“The beer’s branding had put on a middle-aged spread over time – it had got chunky and lacked craft,” Buck says. “We wanted it to live up to the quality of the brew, and appear considered, aesthetic and functional.”
The new look comes alongside a bigger gear change for Carlsberg, which, alongside redesigning the aesthetic elements of its packaging, has also redesigned it physically so that it no longer uses plastic ring-tops for cans.
Instead, the beer’s new “snap pack” technology sees a glue used to stick six-packs of cans together, which can be pulled off, in a bid to reduce the amount of plastic waste the company produces by over 1,200,000 kilograms every year.
Buck says the rebrand had to reflect this strive for greater environmental responsibility. Therefore, the increased space created on packaging from paring back the brand design has now been used for descriptive text talking about Carlsberg’s new sustainability push.
On top of this, Taxi Studio was responsible for incorporating special inks into their graphic design, which are used on the bottle labels and aim to make recycling the bottles easier.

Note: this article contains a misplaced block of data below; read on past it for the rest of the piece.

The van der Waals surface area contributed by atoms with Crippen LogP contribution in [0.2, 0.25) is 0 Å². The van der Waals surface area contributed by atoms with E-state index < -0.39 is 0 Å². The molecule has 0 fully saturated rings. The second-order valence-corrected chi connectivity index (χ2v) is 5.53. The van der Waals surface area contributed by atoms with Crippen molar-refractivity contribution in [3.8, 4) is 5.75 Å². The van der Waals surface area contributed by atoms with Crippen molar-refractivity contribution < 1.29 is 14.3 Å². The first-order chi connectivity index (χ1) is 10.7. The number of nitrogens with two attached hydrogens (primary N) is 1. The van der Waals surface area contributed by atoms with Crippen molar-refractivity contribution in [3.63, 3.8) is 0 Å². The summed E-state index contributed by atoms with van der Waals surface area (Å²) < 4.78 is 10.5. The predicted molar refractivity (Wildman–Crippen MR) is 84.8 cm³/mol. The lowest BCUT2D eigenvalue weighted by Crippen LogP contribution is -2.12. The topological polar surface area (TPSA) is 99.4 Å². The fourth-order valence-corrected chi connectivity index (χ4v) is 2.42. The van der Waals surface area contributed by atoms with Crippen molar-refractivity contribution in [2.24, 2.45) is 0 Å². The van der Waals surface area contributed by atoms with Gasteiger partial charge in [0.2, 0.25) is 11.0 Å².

“Ironically, green is traditionally the least environmentally-friendly colour, and the ink is hard to recycle,” Buck says. “The ‘greener green’ colour we’ve created uses an ink that contains technology enabling it to be recycled more easily.”
Another sustainable feature added by Carlsberg include a new coating on glass bottles which aim to extend their lifespan and encourage consumers to reuse them.
This need to give Carlsberg a more responsible and “grown-up” look was also tied in with the need to make it more accessible to a wider audience – and drop its football fan connotations.
“Carlsberg has become perceived as a very laddish lager,” says Buck. “It has had very heavy football associations and now it’s shifting. It’s growing up, it’s not playing any clever tricks and doesn’t have anything to hide – it’s just presenting itself in a simple, confident, gender-neutral and unapologetic way. It’s not a ‘man’s beer’ anymore – it’s a people’s beer.”
The new branding and packaging design is currently rolling out across all touchpoints, including point-of-sale products, online platforms such as the website, print and marketing materials, and merchandise and other assets, such as coasters and pint glasses.
The new look will be rolled out across all Carlsberg sub-brands and global markets, to create uniformity across the previously “very inconsistent” branding used across different products, says Buck.